The other area of the body that is another big one to go get checked out is called the base of your fifth metatarsal. So that's on the outside of your foot there. And that's a special bone because it's sort of just like the one on our wrist where if we don't catch it in time, it can also go through that sort of necrosis. And it's called a dancer's fracture, actually, because it happens in dance quite frequently. And so that's one of those areas where if you do have pain on the outside of your foot sort of near the . . . we call it the base of our fifth metatarsal. If you have pain in that location, that's a very important one to go get evaluated and x-rayed because it can go through that necrosis process.
And then also, they actually are seen quite often in the military. They're called marcher's fracture. So it's at second or third metatarsal in your foot, and that's the same thing. It's going to be those repetitive stress motions. So whether it's marching, running, jumping, that's another very common area in athletics or the sports world to see a fracture in.
Interviewer: So I noticed that these common fractures in athletics that you believe should be x-rayed seem to be around the wrists, ankles, and the feet, the smaller bone.
Interviewer: Yeah. So those are the ones that if you don't get them looked at, x-rayed, follow your doctor's instructions can really kind of mess things up in the future for you not only in athletics, but in regular life as well. And I'd imagine a lot of those you don't even know that there's a fracture. You probably . . . just pain. You thought maybe just strained something or sprained something. Is that accurate?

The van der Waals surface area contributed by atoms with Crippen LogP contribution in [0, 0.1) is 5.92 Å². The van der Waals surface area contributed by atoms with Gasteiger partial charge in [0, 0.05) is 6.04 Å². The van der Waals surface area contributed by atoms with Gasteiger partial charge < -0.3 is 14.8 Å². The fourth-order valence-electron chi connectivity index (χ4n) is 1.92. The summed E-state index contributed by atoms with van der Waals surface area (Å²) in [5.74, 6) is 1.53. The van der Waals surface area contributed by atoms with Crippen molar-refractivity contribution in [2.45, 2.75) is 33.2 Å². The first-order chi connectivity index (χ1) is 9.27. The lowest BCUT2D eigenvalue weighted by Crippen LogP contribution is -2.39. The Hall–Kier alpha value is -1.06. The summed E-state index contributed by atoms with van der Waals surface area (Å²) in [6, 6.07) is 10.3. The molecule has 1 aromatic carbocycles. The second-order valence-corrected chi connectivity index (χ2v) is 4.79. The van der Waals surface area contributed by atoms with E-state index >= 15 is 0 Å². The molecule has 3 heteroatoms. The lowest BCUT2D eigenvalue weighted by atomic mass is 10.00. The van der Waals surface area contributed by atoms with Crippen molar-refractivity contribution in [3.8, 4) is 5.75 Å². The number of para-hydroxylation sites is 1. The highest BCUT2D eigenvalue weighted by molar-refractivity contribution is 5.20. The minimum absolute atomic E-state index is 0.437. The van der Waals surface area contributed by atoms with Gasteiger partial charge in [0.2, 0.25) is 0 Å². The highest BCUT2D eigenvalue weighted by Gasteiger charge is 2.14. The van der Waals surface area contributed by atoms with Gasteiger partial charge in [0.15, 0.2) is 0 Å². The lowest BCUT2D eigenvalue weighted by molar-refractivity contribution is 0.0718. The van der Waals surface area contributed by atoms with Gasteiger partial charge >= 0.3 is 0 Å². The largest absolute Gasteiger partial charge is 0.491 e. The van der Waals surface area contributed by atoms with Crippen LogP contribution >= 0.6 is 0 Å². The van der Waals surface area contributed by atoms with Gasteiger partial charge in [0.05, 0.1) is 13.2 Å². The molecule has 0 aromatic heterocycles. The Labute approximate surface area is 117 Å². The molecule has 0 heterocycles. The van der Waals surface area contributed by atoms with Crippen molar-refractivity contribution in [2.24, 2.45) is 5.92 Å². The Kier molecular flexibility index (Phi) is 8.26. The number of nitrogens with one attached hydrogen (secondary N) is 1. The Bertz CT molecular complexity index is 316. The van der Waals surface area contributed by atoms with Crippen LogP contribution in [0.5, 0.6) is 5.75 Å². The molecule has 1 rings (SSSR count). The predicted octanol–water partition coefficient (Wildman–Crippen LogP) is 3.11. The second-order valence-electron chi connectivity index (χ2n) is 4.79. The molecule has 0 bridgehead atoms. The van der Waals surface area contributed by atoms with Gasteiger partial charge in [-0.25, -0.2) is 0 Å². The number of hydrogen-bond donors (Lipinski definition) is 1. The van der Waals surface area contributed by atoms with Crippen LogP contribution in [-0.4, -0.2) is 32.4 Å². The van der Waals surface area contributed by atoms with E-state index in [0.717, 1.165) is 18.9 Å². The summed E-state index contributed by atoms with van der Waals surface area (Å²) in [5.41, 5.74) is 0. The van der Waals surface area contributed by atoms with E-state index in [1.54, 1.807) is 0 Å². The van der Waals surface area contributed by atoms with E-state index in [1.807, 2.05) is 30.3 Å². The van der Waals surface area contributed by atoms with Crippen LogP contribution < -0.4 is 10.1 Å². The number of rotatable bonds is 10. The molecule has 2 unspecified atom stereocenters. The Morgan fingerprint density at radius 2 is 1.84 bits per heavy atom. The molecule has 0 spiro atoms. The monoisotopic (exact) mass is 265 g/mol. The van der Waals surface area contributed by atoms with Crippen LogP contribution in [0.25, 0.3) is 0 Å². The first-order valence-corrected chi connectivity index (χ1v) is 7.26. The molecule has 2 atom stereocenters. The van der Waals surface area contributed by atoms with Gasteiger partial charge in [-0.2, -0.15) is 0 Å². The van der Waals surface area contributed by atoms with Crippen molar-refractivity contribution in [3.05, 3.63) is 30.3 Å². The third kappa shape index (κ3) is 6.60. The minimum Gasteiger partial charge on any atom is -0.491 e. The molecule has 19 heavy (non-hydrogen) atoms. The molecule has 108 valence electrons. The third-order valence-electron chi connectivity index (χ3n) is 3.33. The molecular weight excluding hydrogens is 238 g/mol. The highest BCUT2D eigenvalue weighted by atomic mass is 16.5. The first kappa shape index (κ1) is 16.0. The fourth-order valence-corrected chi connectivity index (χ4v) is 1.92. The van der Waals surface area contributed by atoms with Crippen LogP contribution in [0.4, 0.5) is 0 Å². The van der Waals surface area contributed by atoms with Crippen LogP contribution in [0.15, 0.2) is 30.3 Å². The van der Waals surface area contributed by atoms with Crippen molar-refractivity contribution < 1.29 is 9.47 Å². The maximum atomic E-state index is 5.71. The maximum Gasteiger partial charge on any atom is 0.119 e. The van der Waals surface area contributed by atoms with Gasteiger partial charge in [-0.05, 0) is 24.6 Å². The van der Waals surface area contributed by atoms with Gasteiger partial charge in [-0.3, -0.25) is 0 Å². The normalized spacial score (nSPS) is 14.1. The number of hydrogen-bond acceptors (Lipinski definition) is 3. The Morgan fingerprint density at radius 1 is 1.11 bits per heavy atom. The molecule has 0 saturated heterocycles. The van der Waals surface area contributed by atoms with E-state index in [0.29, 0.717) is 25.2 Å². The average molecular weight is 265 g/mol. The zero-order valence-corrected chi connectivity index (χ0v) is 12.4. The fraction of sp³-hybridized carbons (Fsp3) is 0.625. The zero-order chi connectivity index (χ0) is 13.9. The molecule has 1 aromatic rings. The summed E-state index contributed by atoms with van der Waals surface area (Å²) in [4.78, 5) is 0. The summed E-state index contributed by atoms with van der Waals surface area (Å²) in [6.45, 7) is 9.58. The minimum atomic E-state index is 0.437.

Travis: When athletes have a bigger emotional response, it's pretty easy to convince someone, like, "Hey, we should go get an x-ray on this," like, "You're in a lot of pain right now." It's more time those athletes that they're able to tolerate it. They're sort of pushing through it, they're playing with it still, or they come in and they're, like, "Dude, this is something I can deal with." And you have to have that conversation and you have to educate them on, "Hey, look. It's not about you missing a couple of games." This is about your long-term health, especially for those important areas, whether it's the scaphoid, the base of the fifth. There are some areas in your body where if you don't get them checked out and treated properly, they will cause long-term complications. You will have to get multiple surgeries on them in order to try restore normal function in your body.
Interviewer: And if the athlete is experiencing that, how much time do they have to go get the x-ray? Now, I know at University of Utah Health, we have a walk-in orthopedic center, which is great because you could just walk in, tell somebody what's going on, and they could do an x-ray right there. If they need to have a couple of days in order to arrange that, did you have a couple of days to do that or you really want to get it checked sooner than later?
Travis: Yeah. So can you wait overnight? Sure. Should you wait the entire weekend and then maybe go get it checked out on Monday? Those are some things that I probably wouldn't recommend unless you've been advised and it's already been evaluated by somebody, but make sure you're getting evaluated by a professional that can give you recommendations on, "Hey, this is one of those high-risk areas and this is why I would go get an x-ray tonight instead of waiting over the weekend."
updated: December 8, 2022
originally published: March 3, 2021